NASA begins processing data from the Parker Solar Probe
The Sun is the center of our solar system. We orbit around the Sun and rely on this massive star to provide life-giving energy to Earth. But as much as the Sun is a part of our lives, we know very little about it.
That’s why NASA created the Parker Solar Probe, a specialized craft designed to withstand the Sun’s harsh environment. The goal is to use this probe to gather more data and better understand the center of our lives, the Sun.
What is the Parker Solar Probe?
NASA launched the Parker Solar Probe in August 2018 after years of research, development, and testing. Although NASA has built other probes in the past, the Parker probe was different because it was designed specifically to analyze the Sun.
NASA accounted for the Sun’s extreme environment while designing the probe, building it with a 4.5-inch carbon shield. Thanks to its high-quality construction, the Parker Solar Probe can safely withstand temperatures up to 2,500 degrees.
Onboard the Parker probe are instruments gathering data on the particles, waves, and other factors within the Sun’s environment.
The goal of the Parker probe is to gather data on the outer atmosphere of the Sun, called the corona. The corona’s plasma goes for millions of miles into space, affecting celestial bodies and man-made craft. The probe gathers data about plasma within the corona and transmits it back to Earth for NASA scientists to analyze.
Breaking records, building understanding
The Parker probe has already shattered records and NASA predicts it will continue to do so.
Just 78 days after launching, the Parker probe became the closest man-made object to get near the Sun. It smashed the previous record set in 1976 by getting 3.83 million miles away from the Sun.
In the year since its launch, the probe has done two successful passes around the Sun. The third fly-by happened starting on August 27 and was at its nearest point to the Sun on September 1.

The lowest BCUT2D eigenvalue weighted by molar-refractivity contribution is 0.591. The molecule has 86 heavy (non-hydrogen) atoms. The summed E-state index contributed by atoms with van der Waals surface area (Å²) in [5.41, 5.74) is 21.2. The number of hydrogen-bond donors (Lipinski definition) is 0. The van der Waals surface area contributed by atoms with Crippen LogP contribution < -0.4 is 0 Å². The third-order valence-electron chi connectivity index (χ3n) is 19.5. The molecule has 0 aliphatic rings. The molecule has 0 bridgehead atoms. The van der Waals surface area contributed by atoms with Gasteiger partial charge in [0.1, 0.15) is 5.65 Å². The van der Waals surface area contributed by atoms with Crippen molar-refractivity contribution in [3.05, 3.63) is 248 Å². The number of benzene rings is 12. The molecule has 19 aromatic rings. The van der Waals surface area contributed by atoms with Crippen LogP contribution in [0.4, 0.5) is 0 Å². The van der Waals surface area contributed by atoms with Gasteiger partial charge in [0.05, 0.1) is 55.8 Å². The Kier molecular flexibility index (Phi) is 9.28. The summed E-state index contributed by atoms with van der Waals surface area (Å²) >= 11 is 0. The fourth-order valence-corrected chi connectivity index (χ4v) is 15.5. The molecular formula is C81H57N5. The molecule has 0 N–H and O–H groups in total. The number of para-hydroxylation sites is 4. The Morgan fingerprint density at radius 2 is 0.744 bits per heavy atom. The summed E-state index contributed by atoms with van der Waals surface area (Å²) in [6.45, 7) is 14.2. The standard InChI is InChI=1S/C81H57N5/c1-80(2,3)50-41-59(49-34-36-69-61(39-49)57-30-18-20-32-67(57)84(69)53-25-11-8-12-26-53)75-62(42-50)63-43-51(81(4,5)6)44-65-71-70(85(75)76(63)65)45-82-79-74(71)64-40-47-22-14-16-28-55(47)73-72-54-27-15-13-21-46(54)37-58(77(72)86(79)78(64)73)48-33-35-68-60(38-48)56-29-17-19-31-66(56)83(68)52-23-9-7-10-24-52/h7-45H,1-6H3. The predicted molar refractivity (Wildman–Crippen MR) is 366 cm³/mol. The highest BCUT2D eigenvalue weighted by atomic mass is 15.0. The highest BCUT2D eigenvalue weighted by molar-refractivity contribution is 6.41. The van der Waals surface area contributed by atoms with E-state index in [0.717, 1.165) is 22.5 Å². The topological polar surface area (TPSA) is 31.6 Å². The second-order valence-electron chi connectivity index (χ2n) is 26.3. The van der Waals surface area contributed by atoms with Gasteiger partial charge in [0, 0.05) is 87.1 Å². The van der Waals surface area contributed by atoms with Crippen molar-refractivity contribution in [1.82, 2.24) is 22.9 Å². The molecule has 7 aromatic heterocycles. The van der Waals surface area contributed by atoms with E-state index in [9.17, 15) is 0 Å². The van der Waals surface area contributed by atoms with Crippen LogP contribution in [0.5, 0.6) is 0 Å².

During its seven-year mission, the Parker probe will fly by the Sun at least seven times. In 2024, it will be at its closest point to the Sun, shattering its own record. NASA says the probe will be traveling at 430,000 miles per hour, which will also set the record for the fastest-traveling man-made object.
Gathering data from the Sun
Although the Parker probe is approaching is third fly-by, NASA scientists have just now been able to collect data from its first two passes around the Sun.
NASA predicted that it would be challenging to transmit data from the probe back to Earth, but the transmission worked without any problems.
In May 2019, NASA received 22 GB of data from the probe’s first two passes around the Sun. This was 50% more data than anticipated, which is exciting for NASA’s team.
In fact, the probe gathered so much data that there’s 25 GB more than it needs to transmit back to Earth.
The future of solar analysis
Although NASA is still analyzing this data, it has huge implications for our understanding of the Sun. Scientists are using data gathered from the Parker Solar Probe in conjunction with other satellite data and models to understand the solar environment.
The Sun is the center of life in our solar system, but we still know very little about it. NASA’s exploration into the Sun’s corona with the Parker probe promises to answer our burning questions about the Sun, changing space exploration forever.